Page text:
Diary of a commentator


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May 13, 2006
Hey, Congratulations on your new contract! In one of your updates you mentioned that you will be doing baseball during the Asian games. I would be interested in hearing some of your calls. Have you done any baseball games before? In most of your posts, I've noticed you talk about your football, soccer, basketball and even snooker coverage (whatever that is). Do you see yourself doing any baseball in the future? Who has the MLB or minor contracts in Europe?
Just to let you know, my former employer, Infostrada Sports (now Gracenote Sports) will be producing athlete biographies, historical results and facts and figures for the official news service of the Asian Games, so these will be available to you. This is the same company that produced the same data for PyeongChang and many other previous events. So hopefully that'll help you out a lot. Regarding biographies, they'll have a team on the ground collecting and updating them as the Games progress, so make sure to check back later if you don't find what you need initially. Good luck!
Thank you for what I think is probably the single most directly helpful post I've received in this forum. :) I know how the Infostrada stuff worked at the Winter Olympics in February, but I had no idea until you chimed in that something similar was definitely in the works for the Asian Games. Very, very good to know!
Hey, Congratulations on your new contract! In one of your updates you mentioned that you will be doing baseball during the Asian games. I would be interested in hearing some of your calls. Have you done any baseball games before? In most of your posts, I've noticed you talk about your football, soccer, basketball and even snooker coverage (whatever that is). Do you see yourself doing any baseball in the future? Who has the MLB or minor contracts in Europe?
I believe - but am by no means certain - that my baseball calls at the Asian Games will be streamed via https://asiangames2018.live/, so that's the first place I'd go to look into everything. I've not formally called any baseball or softball before, although informally I go way back into my childhood. (Heh.) As far as my baseball future is concerned, BT Sport/ESPN has the rights here in the UK, and they just use the ESPN feed for nationally televised games and usually the home team broadcast for other games, so there's no obvious way to move forward on that front. (I think other countries that show baseball have similar deals in place; I've never heard of any European country showing any minor league games at all.) That said, I'd love to do get some work covering future World Baseball Championship games - IIRC Eurosport had the European rights to the tournament last time - and possibly the 2020 Olympics in Tokyo, after which who knows what might happen. Realistically, I can't see myself ever getting regular baseball work in the USA, simply because I don't have the extensive minor league background that so many commentators have, but I'd never say never!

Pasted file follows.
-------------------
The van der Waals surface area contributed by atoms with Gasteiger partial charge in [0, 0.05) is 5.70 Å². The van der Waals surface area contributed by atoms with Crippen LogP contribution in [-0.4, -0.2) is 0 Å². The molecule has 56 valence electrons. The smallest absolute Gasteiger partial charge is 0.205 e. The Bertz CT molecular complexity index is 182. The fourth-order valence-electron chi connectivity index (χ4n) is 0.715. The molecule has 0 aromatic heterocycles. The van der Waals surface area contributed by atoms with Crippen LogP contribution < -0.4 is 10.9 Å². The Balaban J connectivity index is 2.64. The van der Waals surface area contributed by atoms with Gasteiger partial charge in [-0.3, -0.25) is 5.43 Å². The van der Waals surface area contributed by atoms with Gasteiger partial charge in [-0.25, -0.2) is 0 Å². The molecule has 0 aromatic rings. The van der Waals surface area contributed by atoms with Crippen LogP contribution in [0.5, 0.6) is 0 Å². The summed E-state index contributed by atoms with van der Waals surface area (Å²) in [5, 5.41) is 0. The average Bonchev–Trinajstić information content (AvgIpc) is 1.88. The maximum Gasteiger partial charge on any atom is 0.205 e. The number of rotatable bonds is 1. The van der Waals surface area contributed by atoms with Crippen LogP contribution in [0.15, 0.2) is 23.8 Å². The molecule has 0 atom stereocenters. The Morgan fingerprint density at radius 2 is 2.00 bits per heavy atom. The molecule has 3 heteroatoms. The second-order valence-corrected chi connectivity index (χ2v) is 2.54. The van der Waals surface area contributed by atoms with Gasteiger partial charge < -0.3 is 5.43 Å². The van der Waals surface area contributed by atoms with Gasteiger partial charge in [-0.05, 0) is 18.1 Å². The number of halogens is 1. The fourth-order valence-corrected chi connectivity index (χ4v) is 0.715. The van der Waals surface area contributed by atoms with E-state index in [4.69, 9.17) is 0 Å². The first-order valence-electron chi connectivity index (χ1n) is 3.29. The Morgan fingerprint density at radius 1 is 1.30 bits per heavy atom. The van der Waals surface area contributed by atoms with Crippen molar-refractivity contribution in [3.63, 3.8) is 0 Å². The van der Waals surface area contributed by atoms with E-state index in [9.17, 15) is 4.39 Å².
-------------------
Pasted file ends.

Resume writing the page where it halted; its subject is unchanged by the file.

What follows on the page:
I fly to Jakarta on Thursday, and I've been busy prepping for my commentary assignments, to the extent that I can. All the official website has for each player is age/birthdate, height and weight - that's it. (Unfortunately, it seems as though @jungleboy was wrong about what Infostrada is supplying - at least, that's what I've been told by my employer.) But for the softball tournament, which is first at the Games, so far I've logged every tournament result this century for each participating nation at the Asian Games, World Championship, World Cup, Asian Championship and Southeast Asian Games, and at the most recent World Championship (which ended on Sunday) I have full tournament stats for each player involved from Japan, China, Chinese Taipei and the Philippines, which will be a huge help in giving me stuff to talk about for games involving those countries as their rosters for the Asian Games are virtually identical. Baseball is tougher, because the teams going to Jakarta will not be top class and information on amateur or lesser pro players will be tough to come by...but I'll hopefully dig further into that before Thursday lunchtime.

Thankfully, it looks like I'm only going to have to commentate on a maximum of three softball games per day (instead of the five I thought I'd have to call each day during the group phase), and only two baseball games per day. And all of my travel, visa and currency exchange logistics have been sorted out. But by the time the second full week in September rolls around, I'm going to be properly exhausted: I land in Edinburgh on the morning of 3 September (Monday) after nearly 24 hours of travel, then I fly to Vienna on 5 September, call three CHL games on 6-8 September, and then fly back to Newcastle on 9 September and drive from there to Leeds in time to present NFL opening day. Yikes.
Greetings from Jakarta, where the Asian Games opening ceremony is being shown right now on every one of the first eight channels on my hotel TV. It'll be about 90 degrees and humid pretty much every day while I'm here, and I've already partaken of some of the local customs, like crossing four lanes of traffic as a pedestrian by just confidently extending one arm as a warning to the cars bearing toward me to slow down just enough to let me pass. I've just had dinner at a local Mexican establishment offering fusion dishes like the beef rendang burrito; I settled for a wagyu beef quesadilla, which was very tasty if not particularly Mexican.